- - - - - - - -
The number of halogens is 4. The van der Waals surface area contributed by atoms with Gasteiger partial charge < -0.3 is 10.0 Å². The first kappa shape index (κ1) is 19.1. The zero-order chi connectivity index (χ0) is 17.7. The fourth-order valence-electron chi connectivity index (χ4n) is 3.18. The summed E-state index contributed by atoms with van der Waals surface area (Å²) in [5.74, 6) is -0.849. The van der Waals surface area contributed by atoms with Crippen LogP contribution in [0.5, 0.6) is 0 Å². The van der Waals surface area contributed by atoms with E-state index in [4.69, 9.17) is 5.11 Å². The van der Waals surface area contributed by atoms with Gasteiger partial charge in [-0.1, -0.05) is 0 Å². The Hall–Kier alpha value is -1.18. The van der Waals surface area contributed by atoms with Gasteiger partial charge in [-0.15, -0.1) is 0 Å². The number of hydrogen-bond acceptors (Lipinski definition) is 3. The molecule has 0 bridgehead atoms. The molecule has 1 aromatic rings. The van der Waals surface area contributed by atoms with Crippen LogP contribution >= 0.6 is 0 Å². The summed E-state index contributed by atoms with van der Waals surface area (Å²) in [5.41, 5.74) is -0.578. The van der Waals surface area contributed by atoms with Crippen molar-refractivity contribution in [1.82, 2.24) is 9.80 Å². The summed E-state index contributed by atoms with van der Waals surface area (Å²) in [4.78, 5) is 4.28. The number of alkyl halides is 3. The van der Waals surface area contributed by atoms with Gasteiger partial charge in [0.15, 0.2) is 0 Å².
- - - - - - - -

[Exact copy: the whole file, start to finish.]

The number of halogens is 4. The van der Waals surface area contributed by atoms with Gasteiger partial charge < -0.3 is 10.0 Å². The first kappa shape index (κ1) is 19.1. The zero-order chi connectivity index (χ0) is 17.7. The fourth-order valence-electron chi connectivity index (χ4n) is 3.18. The summed E-state index contributed by atoms with van der Waals surface area (Å²) in [5.74, 6) is -0.849. The van der Waals surface area contributed by atoms with Crippen LogP contribution in [0.5, 0.6) is 0 Å². The van der Waals surface area contributed by atoms with E-state index in [4.69, 9.17) is 5.11 Å². The van der Waals surface area contributed by atoms with Gasteiger partial charge in [-0.1, -0.05) is 0 Å². The Hall–Kier alpha value is -1.18. The van der Waals surface area contributed by atoms with Gasteiger partial charge in [-0.15, -0.1) is 0 Å². The number of hydrogen-bond acceptors (Lipinski definition) is 3. The molecule has 0 bridgehead atoms. The molecule has 1 aromatic rings. The van der Waals surface area contributed by atoms with Crippen LogP contribution >= 0.6 is 0 Å². The summed E-state index contributed by atoms with van der Waals surface area (Å²) in [5.41, 5.74) is -0.578. The van der Waals surface area contributed by atoms with Crippen molar-refractivity contribution in [1.82, 2.24) is 9.80 Å². The summed E-state index contributed by atoms with van der Waals surface area (Å²) in [4.78, 5) is 4.28. The number of alkyl halides is 3. The van der Waals surface area contributed by atoms with Gasteiger partial charge in [0.15, 0.2) is 0 Å².